Print Edition - 2015-04-03 | News
Nepali missions against lifting employment ban on women
- housemaids in m’sia, gulf
Apr 2, 2015-
The Nepali missions based in Malaysia and Gulf countries have advised the government against sending women to work as housemaids without signing labour agreement. They said no other measures, however stringent, can ensure the safety of Nepali women.
The warning comes after the Ministry of Labour and Employment (MoLE) tabled a new guideline at the Cabinet, seeking approval to allow Nepali women to visit Malaysia and Gulf countries to work as housemaids. In May 2014, the government had banned Nepali women from visiting Malaysia and Gulf countries for employment.
Nepali Ambassador to Saudi Arabia Uday Raj Pandey said just when they were witnessing a decline in the number of female migrant workers who had suffered abuses and exploitations from their employers, the MoLE is preparing to send women to Saudi and other labour receiving countries without signing labour agreement.
Only last year, Pandey said, the embassy rescued and repatriated up to 74 women. “The number of such victims is decreasing gradually. If the government starts sending women for employment without signing the labour pact, the decision will only put them at risk of getting exploited, he said. “Only labour agreement could safeguard their rights and help them get legal redress when necessary.”
According to a 2012 report published by the Nepali mission in Saudi, an estimated 70,000 women were working in the Islamic nation at the time, though the embassy had not endorsed any demand letter concerning housemaids since 2011. Many of these women had arrived in the country illegally.
Meanwhile, Saudi, Bahrain, Kuwait and Malaysia, among others, are lobbying to lift the ban enforced by the Nepali authorities to stop Nepali women from visiting these countries for employment. These countries are reluctant to sign labour pact with Nepal, though.
Malaysia and Gulf countries have witnessed a sharp decline in the number of female migrant workers, who are usually employed as housemaids, after Indonesia, Philippines and Sri Lanka either stopped or regulated the flow of women there. To fill the demand for housemaids, Malaysia and Gulf countries are apparently trying to import female labourers from Nepal and other South Asian countries.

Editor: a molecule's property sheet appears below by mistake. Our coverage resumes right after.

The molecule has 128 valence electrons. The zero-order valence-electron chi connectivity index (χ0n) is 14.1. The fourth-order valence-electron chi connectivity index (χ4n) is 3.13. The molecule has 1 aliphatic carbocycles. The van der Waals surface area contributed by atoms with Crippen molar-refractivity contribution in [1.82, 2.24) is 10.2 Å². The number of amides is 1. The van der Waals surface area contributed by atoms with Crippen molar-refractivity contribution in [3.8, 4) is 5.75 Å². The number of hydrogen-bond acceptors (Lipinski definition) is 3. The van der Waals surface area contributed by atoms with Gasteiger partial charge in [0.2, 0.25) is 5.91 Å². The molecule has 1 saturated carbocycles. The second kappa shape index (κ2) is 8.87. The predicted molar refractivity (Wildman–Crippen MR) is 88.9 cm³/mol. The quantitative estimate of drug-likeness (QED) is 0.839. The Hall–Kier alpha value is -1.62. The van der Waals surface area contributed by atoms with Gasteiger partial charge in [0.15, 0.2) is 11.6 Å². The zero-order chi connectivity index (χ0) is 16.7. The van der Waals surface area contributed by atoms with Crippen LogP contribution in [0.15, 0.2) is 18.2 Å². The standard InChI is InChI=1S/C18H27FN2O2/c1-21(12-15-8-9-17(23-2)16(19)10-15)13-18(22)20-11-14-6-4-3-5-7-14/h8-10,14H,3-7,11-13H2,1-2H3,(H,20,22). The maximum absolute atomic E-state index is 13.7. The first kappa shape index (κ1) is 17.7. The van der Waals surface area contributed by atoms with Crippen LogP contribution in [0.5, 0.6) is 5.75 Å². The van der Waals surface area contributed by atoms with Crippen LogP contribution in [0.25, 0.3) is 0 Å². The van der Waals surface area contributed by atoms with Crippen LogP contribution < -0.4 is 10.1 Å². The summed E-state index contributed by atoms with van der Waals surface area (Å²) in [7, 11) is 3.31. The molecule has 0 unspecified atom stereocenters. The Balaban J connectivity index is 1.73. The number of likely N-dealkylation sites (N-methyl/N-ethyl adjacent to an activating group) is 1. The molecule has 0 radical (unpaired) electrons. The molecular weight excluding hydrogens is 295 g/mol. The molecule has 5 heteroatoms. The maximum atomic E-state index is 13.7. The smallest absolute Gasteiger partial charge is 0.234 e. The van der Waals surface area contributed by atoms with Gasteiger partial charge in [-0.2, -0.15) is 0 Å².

Ambika Joshi, second secretary at the Nepali Embassy in Kuwait, said sending women for employment without signing labour agreement would be a mistake.
“Even male workers should not be sent in the current circumstance,” Joshi said.
Despite the decrease in the number of female migrant workers who are either abused or exploited by their employers, Joshi said, up to six women still visit the embassy, seeking assistance and refuge every week.
Nitesh Sapkota, second secretary at the embassy in Qatar, suggested that the government should consult with the concerned embassies before taking long-term decision.
“The decision should be entirely based on the inputs of Nepali missions, especially in the Gulf Cooperation Council region,” Sapkota said.
MoLE officials have claimed that the decision to revise the ban was taken in consultation with government and non-governmental stakeholders.
“It’s just an alternative proposal but the focus will be on signing the agreement first,” MoLE Secretary Bhola Prasad Shiwakoti said.
As per the proposed guidelines, women who are above 24 years old would be eligible to go abroad to work as housemaids.
MoLE officials cited increasing pressure of rights groups to ensure mobility rights and failure of current ban to stop taking informal channel as the main reasons as to why they are considering lifting the prohibition on Nepali women from visiting Malaysia and Gulf countries for employment.
MoLE sources, however, said that senior officials, including State Labour Minister Tek Bahadur Gurung, are in a haste to lift the ban under the pressure of lobby groups, both at home and the destination countries. Gurung, who also owns a foreign employment agency, is said to have a personal interest in sending women overseas for employment without signing labour pact.
Saru Joshi Shrestha, who heads the economic empowerment programmes at UN Women, said the problem faced by housemaids could be addressed through “multi-pronged approach”.
UN Women, which advocates mobility rights of women, has stressed on introducing standard contract system, promoting the right to information of the workers and their families, and empowering such workers in every respect.
“Since the ban has been unable to produce desired result, the focus should be on promoting better regulation and protection measures at home and abroad while making efforts to sign a separate labour pact for housemaid with labour receiving governments,” Shrestha said.
Or else, she said, women will continue to take to illegal ways to go overseas for job.
Published: 03-04-2015 08:43